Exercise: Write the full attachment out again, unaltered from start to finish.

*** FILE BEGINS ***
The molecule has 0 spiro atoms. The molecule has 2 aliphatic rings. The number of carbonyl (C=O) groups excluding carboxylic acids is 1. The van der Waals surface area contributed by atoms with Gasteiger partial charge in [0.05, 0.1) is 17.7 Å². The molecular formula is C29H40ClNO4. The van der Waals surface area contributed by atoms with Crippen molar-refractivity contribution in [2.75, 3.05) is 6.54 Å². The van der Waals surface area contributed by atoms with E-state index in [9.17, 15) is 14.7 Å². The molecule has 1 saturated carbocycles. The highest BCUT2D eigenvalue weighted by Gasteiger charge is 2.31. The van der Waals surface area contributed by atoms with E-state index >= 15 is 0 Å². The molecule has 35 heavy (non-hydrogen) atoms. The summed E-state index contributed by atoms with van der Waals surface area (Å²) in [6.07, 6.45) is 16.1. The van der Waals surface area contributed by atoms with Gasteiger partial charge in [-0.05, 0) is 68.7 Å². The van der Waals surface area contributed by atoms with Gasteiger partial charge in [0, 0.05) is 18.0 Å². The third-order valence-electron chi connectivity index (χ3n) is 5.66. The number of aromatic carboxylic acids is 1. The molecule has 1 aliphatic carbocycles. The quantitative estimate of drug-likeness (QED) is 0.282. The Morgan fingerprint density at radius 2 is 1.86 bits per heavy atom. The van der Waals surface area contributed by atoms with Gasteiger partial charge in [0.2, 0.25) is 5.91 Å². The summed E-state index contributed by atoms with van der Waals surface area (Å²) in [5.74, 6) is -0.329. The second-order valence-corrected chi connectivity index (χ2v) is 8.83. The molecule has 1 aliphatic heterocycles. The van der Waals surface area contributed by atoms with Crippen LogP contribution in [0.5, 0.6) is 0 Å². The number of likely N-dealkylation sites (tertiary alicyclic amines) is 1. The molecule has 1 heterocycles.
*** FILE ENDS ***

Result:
The molecule has 0 spiro atoms. The molecule has 2 aliphatic rings. The number of carbonyl (C=O) groups excluding carboxylic acids is 1. The van der Waals surface area contributed by atoms with Gasteiger partial charge in [0.05, 0.1) is 17.7 Å². The molecular formula is C29H40ClNO4. The van der Waals surface area contributed by atoms with Crippen molar-refractivity contribution in [2.75, 3.05) is 6.54 Å². The van der Waals surface area contributed by atoms with E-state index in [9.17, 15) is 14.7 Å². The molecule has 1 saturated carbocycles. The highest BCUT2D eigenvalue weighted by Gasteiger charge is 2.31. The van der Waals surface area contributed by atoms with E-state index >= 15 is 0 Å². The molecule has 35 heavy (non-hydrogen) atoms. The summed E-state index contributed by atoms with van der Waals surface area (Å²) in [6.07, 6.45) is 16.1. The van der Waals surface area contributed by atoms with Gasteiger partial charge in [-0.05, 0) is 68.7 Å². The van der Waals surface area contributed by atoms with Gasteiger partial charge in [0, 0.05) is 18.0 Å². The third-order valence-electron chi connectivity index (χ3n) is 5.66. The number of aromatic carboxylic acids is 1. The molecule has 1 aliphatic carbocycles. The quantitative estimate of drug-likeness (QED) is 0.282. The Morgan fingerprint density at radius 2 is 1.86 bits per heavy atom. The van der Waals surface area contributed by atoms with Gasteiger partial charge in [0.2, 0.25) is 5.91 Å². The summed E-state index contributed by atoms with van der Waals surface area (Å²) in [5.74, 6) is -0.329. The second-order valence-corrected chi connectivity index (χ2v) is 8.83. The molecule has 1 aliphatic heterocycles. The van der Waals surface area contributed by atoms with Crippen LogP contribution in [0.5, 0.6) is 0 Å². The number of likely N-dealkylation sites (tertiary alicyclic amines) is 1. The molecule has 1 heterocycles.